As for adding a chorus, that’s nothing new—look at “I Need Thee Ev’ry Hour” for example.

      • NSF – right one now?

        When you look at what has been REMOVED from the original lyric, I do think a “dumbing down” has been effected – which in turn affects the perception of the ‘weight’ of the chorus?

        Which is maybe close to Amy’s point as well.

      • I’m thinking the guy who said it was “pseudo-romantic” might be onto something.

      • Just a thought: I don’t think Daniel ever questioned the intent of the author…quite the opposite actually. It’s not always just about intent, though. It’s more about the possible “appearance” of something evil. Is it likely to give someone a curiosity about witchcraft? No, probably not, but we should try to maintain as high a standard as possible, so that we don’t bring about possible reproach to the name of Jesus. The same should apply to our songs.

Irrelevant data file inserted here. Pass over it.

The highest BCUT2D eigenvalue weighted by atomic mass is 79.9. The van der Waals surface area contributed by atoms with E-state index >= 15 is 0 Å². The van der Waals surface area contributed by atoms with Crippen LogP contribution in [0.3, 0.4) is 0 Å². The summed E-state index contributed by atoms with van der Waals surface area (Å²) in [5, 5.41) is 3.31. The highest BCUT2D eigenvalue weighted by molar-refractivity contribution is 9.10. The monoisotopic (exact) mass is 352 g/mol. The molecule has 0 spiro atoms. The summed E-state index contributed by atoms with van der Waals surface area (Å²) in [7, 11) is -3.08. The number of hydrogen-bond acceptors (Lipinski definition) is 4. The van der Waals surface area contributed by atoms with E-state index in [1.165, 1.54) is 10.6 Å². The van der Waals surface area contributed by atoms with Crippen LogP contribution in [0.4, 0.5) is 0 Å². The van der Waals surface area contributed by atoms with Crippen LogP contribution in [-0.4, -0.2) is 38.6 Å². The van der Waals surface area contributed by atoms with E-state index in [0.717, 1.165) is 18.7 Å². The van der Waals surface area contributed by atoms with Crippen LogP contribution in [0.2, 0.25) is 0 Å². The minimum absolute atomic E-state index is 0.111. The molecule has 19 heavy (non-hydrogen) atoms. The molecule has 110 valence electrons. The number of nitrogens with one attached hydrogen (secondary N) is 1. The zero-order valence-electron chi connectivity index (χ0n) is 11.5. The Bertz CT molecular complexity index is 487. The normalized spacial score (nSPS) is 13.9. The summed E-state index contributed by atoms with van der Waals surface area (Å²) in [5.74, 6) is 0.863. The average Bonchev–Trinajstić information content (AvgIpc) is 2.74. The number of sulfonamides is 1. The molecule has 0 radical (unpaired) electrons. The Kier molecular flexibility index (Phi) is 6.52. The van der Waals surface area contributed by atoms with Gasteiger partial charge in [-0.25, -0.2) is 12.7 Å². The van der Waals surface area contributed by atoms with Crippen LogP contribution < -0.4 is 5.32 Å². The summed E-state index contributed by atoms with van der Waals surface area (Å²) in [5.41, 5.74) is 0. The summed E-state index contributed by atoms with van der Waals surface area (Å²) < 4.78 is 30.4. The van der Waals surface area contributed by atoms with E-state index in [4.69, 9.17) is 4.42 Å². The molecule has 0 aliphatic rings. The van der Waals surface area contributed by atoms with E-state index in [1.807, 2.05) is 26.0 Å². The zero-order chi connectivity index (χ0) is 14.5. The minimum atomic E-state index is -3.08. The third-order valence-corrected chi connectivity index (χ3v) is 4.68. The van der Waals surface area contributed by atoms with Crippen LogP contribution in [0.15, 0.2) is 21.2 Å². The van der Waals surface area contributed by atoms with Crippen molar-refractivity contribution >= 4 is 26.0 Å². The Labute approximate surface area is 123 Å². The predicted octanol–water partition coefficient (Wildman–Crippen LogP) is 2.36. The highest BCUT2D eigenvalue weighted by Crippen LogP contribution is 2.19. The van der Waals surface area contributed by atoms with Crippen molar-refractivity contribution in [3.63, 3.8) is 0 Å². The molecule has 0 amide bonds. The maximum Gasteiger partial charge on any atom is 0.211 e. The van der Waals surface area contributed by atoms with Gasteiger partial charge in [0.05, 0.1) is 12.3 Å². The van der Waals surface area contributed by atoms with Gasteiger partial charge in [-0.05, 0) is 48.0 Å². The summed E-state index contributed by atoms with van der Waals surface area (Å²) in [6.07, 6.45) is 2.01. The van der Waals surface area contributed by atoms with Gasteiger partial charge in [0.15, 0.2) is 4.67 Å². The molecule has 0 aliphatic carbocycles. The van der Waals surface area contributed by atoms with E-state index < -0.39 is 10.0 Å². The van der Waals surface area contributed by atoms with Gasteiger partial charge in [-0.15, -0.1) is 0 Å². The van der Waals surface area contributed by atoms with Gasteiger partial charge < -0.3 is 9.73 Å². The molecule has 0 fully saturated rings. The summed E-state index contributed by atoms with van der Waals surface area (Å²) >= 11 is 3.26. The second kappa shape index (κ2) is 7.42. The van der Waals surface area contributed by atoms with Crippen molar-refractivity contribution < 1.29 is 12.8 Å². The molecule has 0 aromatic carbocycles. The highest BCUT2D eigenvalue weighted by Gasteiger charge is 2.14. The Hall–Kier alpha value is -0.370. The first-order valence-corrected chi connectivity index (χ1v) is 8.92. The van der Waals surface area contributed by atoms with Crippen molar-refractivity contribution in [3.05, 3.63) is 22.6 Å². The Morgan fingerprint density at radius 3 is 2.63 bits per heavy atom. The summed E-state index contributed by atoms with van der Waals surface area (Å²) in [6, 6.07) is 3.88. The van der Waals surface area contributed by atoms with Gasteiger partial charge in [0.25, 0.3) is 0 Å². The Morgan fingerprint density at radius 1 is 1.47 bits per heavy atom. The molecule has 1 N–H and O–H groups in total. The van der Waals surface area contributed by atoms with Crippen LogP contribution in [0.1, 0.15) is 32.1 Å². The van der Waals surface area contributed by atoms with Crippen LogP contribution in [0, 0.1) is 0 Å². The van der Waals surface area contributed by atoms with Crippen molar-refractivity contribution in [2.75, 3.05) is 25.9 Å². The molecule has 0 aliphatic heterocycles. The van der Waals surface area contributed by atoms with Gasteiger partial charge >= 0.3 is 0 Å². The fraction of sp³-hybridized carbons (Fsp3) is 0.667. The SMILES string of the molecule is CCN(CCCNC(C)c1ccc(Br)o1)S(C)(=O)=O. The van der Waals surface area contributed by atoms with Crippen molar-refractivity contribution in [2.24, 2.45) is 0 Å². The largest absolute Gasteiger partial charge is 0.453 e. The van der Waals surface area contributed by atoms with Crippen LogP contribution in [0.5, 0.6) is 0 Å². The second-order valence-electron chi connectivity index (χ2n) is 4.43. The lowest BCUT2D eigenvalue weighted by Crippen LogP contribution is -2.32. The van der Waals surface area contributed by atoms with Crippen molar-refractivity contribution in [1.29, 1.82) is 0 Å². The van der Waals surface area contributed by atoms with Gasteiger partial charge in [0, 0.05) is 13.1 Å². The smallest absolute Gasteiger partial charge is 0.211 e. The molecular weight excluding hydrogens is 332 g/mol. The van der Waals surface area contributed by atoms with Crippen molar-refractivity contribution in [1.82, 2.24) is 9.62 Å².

Because the Bible doesn’t say “thou shalt not use the word charm”, this is a matter of personal conviction. I’m not totally sure I agree 100% with Daniel about the lyric itself, but I applaud him for his efforts to maintain a high standard for his music, and this site. He absolutely should not be a target of contempt for it. (Not referring to you, Amy, of course.)

      • I would group the “charms” lyric with “Jesus, Lover of My Soul.”

      • I still don’t understand why we should be afraid as Christians about if someone might translate something differently than its actual meaning. It is what it is. We don’t need to be changing anything that’s not 100%.